Toying restlessly with my pen, I wonder . . .
Will she think me insane after reading this letter? Worst yet, will she consult her husband with this information?
Curiosity played a big part in my discoveries. My life had always seemed normal until I'd met Sibyl. After that things began to bother me about Foster. We seldom entertained: Foster liked his privacy. I wasn't allowed to work -- a woman's place is in the home, Foster always said. I was kept totally in the dark about finances, repairs, and his business dealings (why worry your pretty head about that).
After I met Sibyl's family, almost a carbon copy of mine, I decided I really needed to find out what the hell was going on.
Do the Downings have a cellar, I wonder? I looked in our cellar. I'd always been apprehensive of dark places and had to force myself to go down there. I needed to know why Foster spent so much time tinkering in his workshop but had never produced any new end tables or the shadow box he'd promised to build for me.
I found the secret little room with its altar. The blood and bits of fur on the cold slab of stone called forth pets we'd had in the past. I began to suspect what had become of them.
His book of words -- it was right there, in plain sight – a leather bound volume of his life. I wanted to vomit when I discovered how I was selected to be his bride. Singled out as good breeding material with wide hips and a shy maternal nature.
I practically gagged when I read the words -- a naive, innocent with an unsuspecting temperament. Unsuspecting of what?
I suddenly realized I'd never kept any really close friends before Sibyl? What happened to them? Could they all have mysteriously moved away? After reading the book and finding out how Foster did it, I discovered that it wasn't merely animal blood on that stone altar.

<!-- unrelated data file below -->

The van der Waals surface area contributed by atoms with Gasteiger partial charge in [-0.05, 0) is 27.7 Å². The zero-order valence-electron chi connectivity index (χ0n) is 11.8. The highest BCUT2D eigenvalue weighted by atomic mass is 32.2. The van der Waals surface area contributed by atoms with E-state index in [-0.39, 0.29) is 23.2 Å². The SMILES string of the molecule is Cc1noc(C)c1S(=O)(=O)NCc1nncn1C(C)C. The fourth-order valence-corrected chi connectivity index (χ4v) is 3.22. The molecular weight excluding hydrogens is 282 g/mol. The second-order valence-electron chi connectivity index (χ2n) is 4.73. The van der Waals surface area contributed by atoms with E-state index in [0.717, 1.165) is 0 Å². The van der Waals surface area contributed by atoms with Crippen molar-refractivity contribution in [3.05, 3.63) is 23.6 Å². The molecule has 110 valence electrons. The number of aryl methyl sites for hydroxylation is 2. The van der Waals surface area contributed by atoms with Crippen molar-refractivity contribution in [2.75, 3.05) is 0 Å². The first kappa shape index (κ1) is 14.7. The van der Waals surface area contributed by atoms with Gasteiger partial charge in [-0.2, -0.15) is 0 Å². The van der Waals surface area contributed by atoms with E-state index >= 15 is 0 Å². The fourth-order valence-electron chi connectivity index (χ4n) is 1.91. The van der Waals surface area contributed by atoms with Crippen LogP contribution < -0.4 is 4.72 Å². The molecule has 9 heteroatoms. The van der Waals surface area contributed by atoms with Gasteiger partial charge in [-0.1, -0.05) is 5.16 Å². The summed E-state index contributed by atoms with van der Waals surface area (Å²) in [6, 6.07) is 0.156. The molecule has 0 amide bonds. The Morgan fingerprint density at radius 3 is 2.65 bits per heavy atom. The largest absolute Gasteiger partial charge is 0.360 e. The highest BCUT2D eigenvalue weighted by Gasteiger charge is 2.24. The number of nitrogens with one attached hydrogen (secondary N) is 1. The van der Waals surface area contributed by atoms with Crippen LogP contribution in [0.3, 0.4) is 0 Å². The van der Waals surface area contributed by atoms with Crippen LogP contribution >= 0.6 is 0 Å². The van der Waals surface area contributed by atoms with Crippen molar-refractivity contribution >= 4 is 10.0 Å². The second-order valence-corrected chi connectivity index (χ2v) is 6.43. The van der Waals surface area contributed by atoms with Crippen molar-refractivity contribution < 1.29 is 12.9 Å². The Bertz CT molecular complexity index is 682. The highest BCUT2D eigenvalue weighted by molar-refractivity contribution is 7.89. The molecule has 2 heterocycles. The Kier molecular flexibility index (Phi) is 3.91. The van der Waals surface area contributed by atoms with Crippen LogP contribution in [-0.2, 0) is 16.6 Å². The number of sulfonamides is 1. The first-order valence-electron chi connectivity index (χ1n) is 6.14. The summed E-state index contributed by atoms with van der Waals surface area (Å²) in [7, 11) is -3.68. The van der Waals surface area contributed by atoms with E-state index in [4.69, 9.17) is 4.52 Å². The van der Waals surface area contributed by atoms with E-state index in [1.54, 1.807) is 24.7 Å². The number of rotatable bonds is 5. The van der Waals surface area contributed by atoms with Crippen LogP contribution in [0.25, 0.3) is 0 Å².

Satan's foster children, that's who they are -- it's all in the book. Birthdate-06/15/60=666. I added up the numbers.
We (Sibyl and I) are the breeders of Satan's foster children. According to the book, Junior would be disciplined in the ways of Satan after his twelfth birthday.
Not my son! I've removed him from the evil influence of his father, I only hope it's not too late.
What does any of this have to do with Sibyl? I didn't figure it out right away.
Fosty will be twelve on his next birthday. His birthday is in early June, like his father's, and my son.
This is how I know there must be another: a carbon copy, a Gemini, the sign of the twins.
Sibyl's Fosty is the twin to my Junior in the same way that the two adult Fosters are twins -- evil twins with the heart and soul of the devil. I have learned from my readings that they must remain near each other to retain their power. If Foster Bane should leave Woodruff to search for us on his own, he must do it as a simple man. If both Fosters begin the search, together, I'm done for . . .
Done for . . .
Wearily I force myself to finish the letter describing my plight to Sibyl as best I can and post it from a town miles away from my present location. Sibyl will understand -- she must.
Five days later, in a small New England town called Woodruff, Foster Downing rereads a letter. His wife, Sibyl is now but a cooling corpse in a fuzzy pink sweater resting peacefully on the stone alter in the bowels of her pleasant little home. Smiling thoughtfully to himself, Foster folds the letter and inserts it carefully into his overnight bag. In the morning he's going on a trip with his young son Fosty and his good friend Foster Bane.
A little unfinished business.
A maniacal howl of laughter floats over the small New England town giving many town residents an uneasy feeling that they cannot account for.